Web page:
Jeffrey (5m 50s):
And, you know, just to flip the coin on the other side, you know, I’m hearing a lot, a lot of companies now discussing things that they haven’t discussed before, should we be going to trade shows? Should we be traveling to do sales again? Are we doing zoom sales? How we using marketing since marketing has changed since we’re not all zooming anymore. So again, even external marketing and communications is changing. It

Jim (6m 15s):
Really is. And I’ve heard a lot of back and forth on trade shows, but I think that a number of companies who previously did these trade shows have found that zoom will, it’s a S it’s a good substitute. It’s not perfect. It doesn’t do everything, but I think it’s going to be a long, a long road back before you see trade shows, we come up a regular part of the marketing cycle again.

Jeffrey (6m 40s):
Well, you know, just yesterday I was looking at with a client, we were looking, we were reviewing a trade show and we looked at the layout of the floor plan and the majority of booths aren’t sold, and that’s not what we would have seen before. And so again, is it worth it to say, to buy a booth and go out there? So if you’re not spending the money on trade shows, how are you reaching your particular target? PR seems to be the logical outlet, outlet and cheaper.

Jim (7m 8s):
It certainly has always been, it’s always been available for people who understand it and understand how to utilize it. I’ve I believe in all my years in the industry than it is probably the least utilized of all the marketing tools that are out there, because people tend to think let’s do digital marketing. Let’s do Facebook let’s even for the really traditional companies do print or, or electronic media, but getting the news media to buy into a story that you have and to tell it like it’s their own. And to tell it in a news fashion is a incredibly powerful option in terms of trade shows. We used to with when, when our clients would go to trade shows would do an outreach to the media, would cover it and try and set up appointments for them to come by and talk to our clients at these shows.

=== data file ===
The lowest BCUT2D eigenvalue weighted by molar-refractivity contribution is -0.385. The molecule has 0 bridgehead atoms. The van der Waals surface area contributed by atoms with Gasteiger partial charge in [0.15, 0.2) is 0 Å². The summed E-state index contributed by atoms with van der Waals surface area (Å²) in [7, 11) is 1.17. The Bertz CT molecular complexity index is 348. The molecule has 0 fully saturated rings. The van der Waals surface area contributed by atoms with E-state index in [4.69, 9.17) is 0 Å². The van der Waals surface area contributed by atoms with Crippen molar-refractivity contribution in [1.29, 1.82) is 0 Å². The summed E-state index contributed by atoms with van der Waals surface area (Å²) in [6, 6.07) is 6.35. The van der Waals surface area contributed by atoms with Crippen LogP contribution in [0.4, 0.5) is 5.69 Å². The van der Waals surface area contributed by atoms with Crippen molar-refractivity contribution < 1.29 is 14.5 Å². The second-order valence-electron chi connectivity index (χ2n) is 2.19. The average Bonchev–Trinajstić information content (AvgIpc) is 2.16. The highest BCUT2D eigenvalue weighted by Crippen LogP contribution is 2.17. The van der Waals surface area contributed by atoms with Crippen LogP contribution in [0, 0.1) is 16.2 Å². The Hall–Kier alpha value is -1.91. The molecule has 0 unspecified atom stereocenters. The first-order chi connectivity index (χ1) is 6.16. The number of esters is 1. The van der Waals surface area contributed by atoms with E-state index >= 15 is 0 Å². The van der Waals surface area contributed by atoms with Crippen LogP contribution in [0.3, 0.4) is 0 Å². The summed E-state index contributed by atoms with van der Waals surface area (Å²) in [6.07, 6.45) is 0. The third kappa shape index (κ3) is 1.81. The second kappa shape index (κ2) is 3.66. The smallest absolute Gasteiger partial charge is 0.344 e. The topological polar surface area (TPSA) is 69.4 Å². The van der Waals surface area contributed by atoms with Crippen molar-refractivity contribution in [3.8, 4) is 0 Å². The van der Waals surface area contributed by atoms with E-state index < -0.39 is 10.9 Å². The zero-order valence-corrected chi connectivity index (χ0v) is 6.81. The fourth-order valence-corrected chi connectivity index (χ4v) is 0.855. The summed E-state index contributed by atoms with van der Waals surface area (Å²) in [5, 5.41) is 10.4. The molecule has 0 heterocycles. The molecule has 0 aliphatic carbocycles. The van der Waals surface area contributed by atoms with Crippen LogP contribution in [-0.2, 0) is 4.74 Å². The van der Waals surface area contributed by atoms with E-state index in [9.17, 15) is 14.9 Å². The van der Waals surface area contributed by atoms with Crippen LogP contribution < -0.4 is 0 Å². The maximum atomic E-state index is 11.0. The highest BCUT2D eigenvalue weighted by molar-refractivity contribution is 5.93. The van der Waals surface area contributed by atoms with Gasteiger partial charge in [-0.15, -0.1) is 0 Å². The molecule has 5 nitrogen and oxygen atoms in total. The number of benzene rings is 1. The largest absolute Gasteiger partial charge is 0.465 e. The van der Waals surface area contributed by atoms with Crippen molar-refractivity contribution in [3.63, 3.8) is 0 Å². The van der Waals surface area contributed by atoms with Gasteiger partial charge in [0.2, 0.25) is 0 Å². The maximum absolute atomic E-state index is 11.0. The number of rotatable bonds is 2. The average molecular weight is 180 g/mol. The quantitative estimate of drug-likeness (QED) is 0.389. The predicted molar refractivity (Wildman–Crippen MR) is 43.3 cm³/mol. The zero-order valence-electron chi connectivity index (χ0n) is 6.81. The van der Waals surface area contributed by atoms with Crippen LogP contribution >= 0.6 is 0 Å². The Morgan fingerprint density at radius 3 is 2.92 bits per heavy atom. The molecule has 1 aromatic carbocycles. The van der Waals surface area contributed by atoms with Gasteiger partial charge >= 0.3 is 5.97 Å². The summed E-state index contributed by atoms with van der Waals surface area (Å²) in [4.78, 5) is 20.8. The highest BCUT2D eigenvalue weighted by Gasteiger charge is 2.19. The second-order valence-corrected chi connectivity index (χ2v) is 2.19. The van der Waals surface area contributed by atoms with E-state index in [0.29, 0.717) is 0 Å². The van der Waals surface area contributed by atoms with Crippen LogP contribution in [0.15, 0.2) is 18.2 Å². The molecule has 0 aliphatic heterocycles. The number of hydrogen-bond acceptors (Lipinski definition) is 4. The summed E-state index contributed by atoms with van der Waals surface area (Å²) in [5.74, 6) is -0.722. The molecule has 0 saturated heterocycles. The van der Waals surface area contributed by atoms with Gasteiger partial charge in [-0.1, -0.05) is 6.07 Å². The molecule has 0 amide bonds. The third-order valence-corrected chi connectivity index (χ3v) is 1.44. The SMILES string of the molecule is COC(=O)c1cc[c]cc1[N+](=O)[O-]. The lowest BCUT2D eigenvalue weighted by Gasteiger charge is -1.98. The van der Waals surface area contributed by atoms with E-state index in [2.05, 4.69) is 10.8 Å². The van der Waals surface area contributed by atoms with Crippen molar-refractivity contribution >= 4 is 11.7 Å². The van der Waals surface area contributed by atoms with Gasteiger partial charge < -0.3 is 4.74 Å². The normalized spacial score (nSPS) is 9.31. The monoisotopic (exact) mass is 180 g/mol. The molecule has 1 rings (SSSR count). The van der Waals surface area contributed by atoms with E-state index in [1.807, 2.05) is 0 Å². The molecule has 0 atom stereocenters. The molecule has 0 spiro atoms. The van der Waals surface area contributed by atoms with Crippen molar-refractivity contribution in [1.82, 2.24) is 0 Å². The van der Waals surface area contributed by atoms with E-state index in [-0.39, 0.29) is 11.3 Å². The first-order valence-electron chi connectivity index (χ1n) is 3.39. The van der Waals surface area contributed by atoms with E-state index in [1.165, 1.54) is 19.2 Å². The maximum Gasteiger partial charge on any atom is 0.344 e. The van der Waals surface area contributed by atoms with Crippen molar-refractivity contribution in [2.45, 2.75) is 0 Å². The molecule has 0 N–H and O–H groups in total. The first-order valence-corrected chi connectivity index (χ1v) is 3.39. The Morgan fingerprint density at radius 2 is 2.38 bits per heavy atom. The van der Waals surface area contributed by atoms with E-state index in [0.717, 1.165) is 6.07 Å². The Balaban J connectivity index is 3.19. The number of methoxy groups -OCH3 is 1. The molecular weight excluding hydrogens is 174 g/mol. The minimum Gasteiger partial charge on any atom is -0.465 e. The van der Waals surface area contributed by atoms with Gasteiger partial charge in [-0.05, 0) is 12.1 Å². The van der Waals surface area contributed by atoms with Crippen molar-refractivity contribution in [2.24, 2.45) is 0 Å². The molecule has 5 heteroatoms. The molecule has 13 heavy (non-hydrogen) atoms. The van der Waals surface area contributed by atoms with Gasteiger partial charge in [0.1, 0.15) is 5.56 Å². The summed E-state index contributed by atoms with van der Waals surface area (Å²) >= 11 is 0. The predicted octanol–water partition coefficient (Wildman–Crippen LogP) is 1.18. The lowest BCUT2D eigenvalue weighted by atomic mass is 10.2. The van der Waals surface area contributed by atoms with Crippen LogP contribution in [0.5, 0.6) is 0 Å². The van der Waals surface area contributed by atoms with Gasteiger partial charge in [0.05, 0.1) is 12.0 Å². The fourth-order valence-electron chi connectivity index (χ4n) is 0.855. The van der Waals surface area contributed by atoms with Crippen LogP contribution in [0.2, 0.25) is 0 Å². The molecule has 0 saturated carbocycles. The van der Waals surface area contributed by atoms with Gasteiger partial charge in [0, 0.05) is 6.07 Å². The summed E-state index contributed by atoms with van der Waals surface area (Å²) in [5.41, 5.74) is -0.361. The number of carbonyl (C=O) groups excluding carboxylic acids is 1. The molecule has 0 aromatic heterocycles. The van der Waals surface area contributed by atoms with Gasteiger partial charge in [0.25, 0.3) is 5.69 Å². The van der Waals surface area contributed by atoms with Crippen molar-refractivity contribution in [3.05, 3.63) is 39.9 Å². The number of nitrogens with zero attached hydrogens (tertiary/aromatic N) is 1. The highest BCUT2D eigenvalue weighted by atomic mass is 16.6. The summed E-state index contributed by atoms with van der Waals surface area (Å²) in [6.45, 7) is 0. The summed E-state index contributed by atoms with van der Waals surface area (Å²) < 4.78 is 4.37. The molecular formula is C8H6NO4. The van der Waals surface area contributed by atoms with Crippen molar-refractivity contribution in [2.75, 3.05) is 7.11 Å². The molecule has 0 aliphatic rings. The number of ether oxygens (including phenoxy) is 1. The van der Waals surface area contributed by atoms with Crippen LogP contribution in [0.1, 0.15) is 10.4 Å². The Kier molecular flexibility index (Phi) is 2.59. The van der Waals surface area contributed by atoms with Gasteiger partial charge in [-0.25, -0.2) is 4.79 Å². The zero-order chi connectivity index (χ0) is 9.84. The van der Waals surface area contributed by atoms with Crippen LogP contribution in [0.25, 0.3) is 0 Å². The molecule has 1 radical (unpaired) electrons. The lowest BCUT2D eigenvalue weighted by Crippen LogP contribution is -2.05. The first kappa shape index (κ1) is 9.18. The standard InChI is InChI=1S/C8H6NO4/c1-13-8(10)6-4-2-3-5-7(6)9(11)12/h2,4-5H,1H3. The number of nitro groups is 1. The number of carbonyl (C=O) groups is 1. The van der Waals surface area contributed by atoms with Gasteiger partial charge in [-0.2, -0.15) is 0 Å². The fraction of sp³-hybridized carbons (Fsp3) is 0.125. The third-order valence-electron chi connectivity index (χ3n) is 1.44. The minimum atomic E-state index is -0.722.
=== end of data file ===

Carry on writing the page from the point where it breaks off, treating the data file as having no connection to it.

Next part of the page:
Jim (7m 58s):
And I think now, even with the virtual, that, that, that still is a possibility. And I think for a lot of us, we try to still get that same kind of result on zoom. So I think in terms of investing in a trade show, there are a lot of components to consider one yet what’s the foot traffic like, but to other media opportunities, are there buying opportunities and is there a virtual component that would make it work? I think the trade show industry has got a lot of, a lot of soul searching gear to figure out how to really stay profitable and stay viable. But, you know, I’ve talked to a few of our clients who used to do them aren’t and they’re basically trying to find other ways to get the message out through associations and through virtual meetings and the like, right.

Jeffrey (8m 41s):